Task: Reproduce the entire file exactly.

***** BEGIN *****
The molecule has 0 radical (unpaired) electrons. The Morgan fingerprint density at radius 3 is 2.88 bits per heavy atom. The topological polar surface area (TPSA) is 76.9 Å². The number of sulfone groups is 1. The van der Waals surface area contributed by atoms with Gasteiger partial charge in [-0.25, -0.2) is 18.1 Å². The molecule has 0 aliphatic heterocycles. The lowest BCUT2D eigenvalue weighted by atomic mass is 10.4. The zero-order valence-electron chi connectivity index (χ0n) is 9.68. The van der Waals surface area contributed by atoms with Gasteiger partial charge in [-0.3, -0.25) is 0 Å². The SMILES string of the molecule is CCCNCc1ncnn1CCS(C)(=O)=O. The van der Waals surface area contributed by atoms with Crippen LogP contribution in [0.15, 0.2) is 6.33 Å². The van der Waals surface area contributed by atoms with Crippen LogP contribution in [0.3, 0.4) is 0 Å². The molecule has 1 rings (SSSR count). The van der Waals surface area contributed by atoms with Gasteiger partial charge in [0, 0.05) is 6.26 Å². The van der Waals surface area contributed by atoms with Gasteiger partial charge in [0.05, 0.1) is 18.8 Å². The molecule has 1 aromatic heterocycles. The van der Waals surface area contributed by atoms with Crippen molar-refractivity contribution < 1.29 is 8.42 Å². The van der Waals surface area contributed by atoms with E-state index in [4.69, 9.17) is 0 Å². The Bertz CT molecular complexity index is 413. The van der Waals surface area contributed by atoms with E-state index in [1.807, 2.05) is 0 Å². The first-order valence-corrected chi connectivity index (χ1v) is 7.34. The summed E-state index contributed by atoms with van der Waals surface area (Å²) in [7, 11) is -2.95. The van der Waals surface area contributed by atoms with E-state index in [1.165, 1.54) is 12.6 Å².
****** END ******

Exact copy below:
The molecule has 0 radical (unpaired) electrons. The Morgan fingerprint density at radius 3 is 2.88 bits per heavy atom. The topological polar surface area (TPSA) is 76.9 Å². The number of sulfone groups is 1. The van der Waals surface area contributed by atoms with Gasteiger partial charge in [-0.25, -0.2) is 18.1 Å². The molecule has 0 aliphatic heterocycles. The lowest BCUT2D eigenvalue weighted by atomic mass is 10.4. The zero-order valence-electron chi connectivity index (χ0n) is 9.68. The van der Waals surface area contributed by atoms with Gasteiger partial charge in [-0.3, -0.25) is 0 Å². The SMILES string of the molecule is CCCNCc1ncnn1CCS(C)(=O)=O. The van der Waals surface area contributed by atoms with Crippen LogP contribution in [0.15, 0.2) is 6.33 Å². The van der Waals surface area contributed by atoms with Crippen LogP contribution in [0.3, 0.4) is 0 Å². The molecule has 1 rings (SSSR count). The van der Waals surface area contributed by atoms with Gasteiger partial charge in [0, 0.05) is 6.26 Å². The van der Waals surface area contributed by atoms with Gasteiger partial charge in [0.05, 0.1) is 18.8 Å². The molecule has 1 aromatic heterocycles. The van der Waals surface area contributed by atoms with Crippen molar-refractivity contribution < 1.29 is 8.42 Å². The van der Waals surface area contributed by atoms with E-state index in [4.69, 9.17) is 0 Å². The Bertz CT molecular complexity index is 413. The van der Waals surface area contributed by atoms with E-state index in [1.807, 2.05) is 0 Å². The first-order valence-corrected chi connectivity index (χ1v) is 7.34. The summed E-state index contributed by atoms with van der Waals surface area (Å²) in [7, 11) is -2.95. The van der Waals surface area contributed by atoms with E-state index in [1.165, 1.54) is 12.6 Å².